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The Harry Potter Films - RANKED

by Juliette Salom 2 months ago in list

From The Philosopher's Stone to The Deathly Hallows, all eight Harry Potter films, ranked.

Another indefinite spur of lockdown in my home city means another indefinite spur of movies to comb-through and tolerate and, if I’m uncharacteristically lucky, enjoy.

Movie-watching as of late feels a tiresome task. I’m getting to that point of the Netflix/Stan/Binge/Disney Plus/Amazon Prime subscription that I can’t help throwing the remote at the TV screen and yell to no one in particular, “There’s nothing to watch.” Nothing to watch means only one thing to watch – to rewatch – because when in doubt, a Potter marathon never fails to entertain. Especially when one of my housemates, who has read and grown up with and adored all seven books, has not seen a single one of the film adaptions.

So here are all eight films, reordered in the way I would watch them if I was to watch them from absolute masterpiece to limitedly tolerable, with a special moment from each that has stuck with me over the years.


The choice to have Alfonso Cuaron captain the ship of the third instalment of Harry and his friends was a choice that still baffles me to this day. How? How did the makers of this absurdly commercial and seemingly conservative money-making franchise machine manage to tangle Cuaron into their story of little boys and flying broomsticks? Cuaron, a director from Mexico known for his slow-moving, carefully crafted stories that range from Sandra Bullock lost in space (Gravity) to worldwide infertility (Children of Men), is, dare I say, the best thing to happen to the Harry Potter film series. Unlike many of the other films in the franchise, Cuaron insists on taking Harry and his world of magic seriously enough to create narrative plausibility, but not too seriously as to take all the fun out of the mere notion of growing up. The only film in the series that feels like a true coming of age, Harry Potter and the Prisoner of Azkaban reminds Harry and all of us watching from home just how fun it is to be a kid mucking about with your mates at school. This is all to say that this film is the best without even yet mentioning that we are also blessed with the angelic presences of two of the best characters in the series: Lupin and Sirius.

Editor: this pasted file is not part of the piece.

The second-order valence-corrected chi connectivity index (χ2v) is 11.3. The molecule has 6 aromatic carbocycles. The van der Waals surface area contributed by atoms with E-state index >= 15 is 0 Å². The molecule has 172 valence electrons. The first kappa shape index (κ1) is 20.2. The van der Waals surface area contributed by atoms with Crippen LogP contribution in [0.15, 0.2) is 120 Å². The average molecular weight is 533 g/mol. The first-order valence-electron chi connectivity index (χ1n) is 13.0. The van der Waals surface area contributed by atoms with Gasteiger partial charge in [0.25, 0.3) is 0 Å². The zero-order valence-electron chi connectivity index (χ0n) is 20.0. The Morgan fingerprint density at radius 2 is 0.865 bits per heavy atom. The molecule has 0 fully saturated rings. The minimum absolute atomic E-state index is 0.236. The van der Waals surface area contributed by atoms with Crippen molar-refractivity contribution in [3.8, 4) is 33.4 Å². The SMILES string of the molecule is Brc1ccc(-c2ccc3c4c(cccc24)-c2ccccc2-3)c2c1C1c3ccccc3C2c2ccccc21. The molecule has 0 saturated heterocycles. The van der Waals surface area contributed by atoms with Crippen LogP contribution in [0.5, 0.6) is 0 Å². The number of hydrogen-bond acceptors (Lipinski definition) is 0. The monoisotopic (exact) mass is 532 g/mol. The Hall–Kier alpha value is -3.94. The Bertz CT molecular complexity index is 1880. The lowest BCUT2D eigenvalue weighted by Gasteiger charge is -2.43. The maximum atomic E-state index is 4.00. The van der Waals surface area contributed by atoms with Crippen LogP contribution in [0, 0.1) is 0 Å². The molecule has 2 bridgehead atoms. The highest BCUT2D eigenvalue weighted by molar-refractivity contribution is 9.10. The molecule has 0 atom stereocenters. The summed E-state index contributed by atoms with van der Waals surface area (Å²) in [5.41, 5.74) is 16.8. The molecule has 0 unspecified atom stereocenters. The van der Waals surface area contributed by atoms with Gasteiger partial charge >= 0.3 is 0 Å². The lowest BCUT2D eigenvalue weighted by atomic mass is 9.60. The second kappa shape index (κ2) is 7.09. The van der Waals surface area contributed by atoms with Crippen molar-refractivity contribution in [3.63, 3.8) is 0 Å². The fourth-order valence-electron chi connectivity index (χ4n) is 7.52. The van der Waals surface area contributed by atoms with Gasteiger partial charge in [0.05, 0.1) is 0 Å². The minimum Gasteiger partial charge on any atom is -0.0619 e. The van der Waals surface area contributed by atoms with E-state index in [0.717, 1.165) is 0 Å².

My favourite part: The bit near the start where Dumbledore (the newly casted Michael Gambon) warns his Hogwarts pupils of the dangers that lurk outside the walls of the castle, gently reminding them that no matter the darkness, hope and love will prevail: “Happiness can be found even in the darkest of times, if one only remembers to turn on the light.”

Harry Potter and the Prisoner of Azkaban


Something that even avid readers and die-hard fans of the books can’t hate about the movies, even if adamant that the books are better (I find this notion of comparison limiting when discussing the story of Harry; faithfulness doesn’t imply success), is the simple pleasure that comes with watching Harry and his friends, or Daniel Radcliffe and his co-stars, grow up. Harry Potter and the Deathly Hallows: Part 1 shows us the kids that we first fell in love with now as fully grown adults, their coming of ages now come and gone. And, like grown-ups, Harry, Ron and Hermione are plagued with grown-up problems requiring grown-up solutions. But perhaps their battles were never ones of normal eleven-year-olds, or seventeen-year-olds for that matter.

My favourite part: The bit where Harry and Hermione are alone in the woods, on the run from the Death Eaters, having lost Ron on the way, listening to the list of the dead on the radio, the reality of war and the conclusion of childhood more apparent than ever. And then Harry grabs Hermione’s hand and Nick Cave’s heartbreaking song O Children plays and the two of them dance, and just for a moment, just for one tiny second, everything is ok.

Harry Potter and the Deathly Hallows: Part 1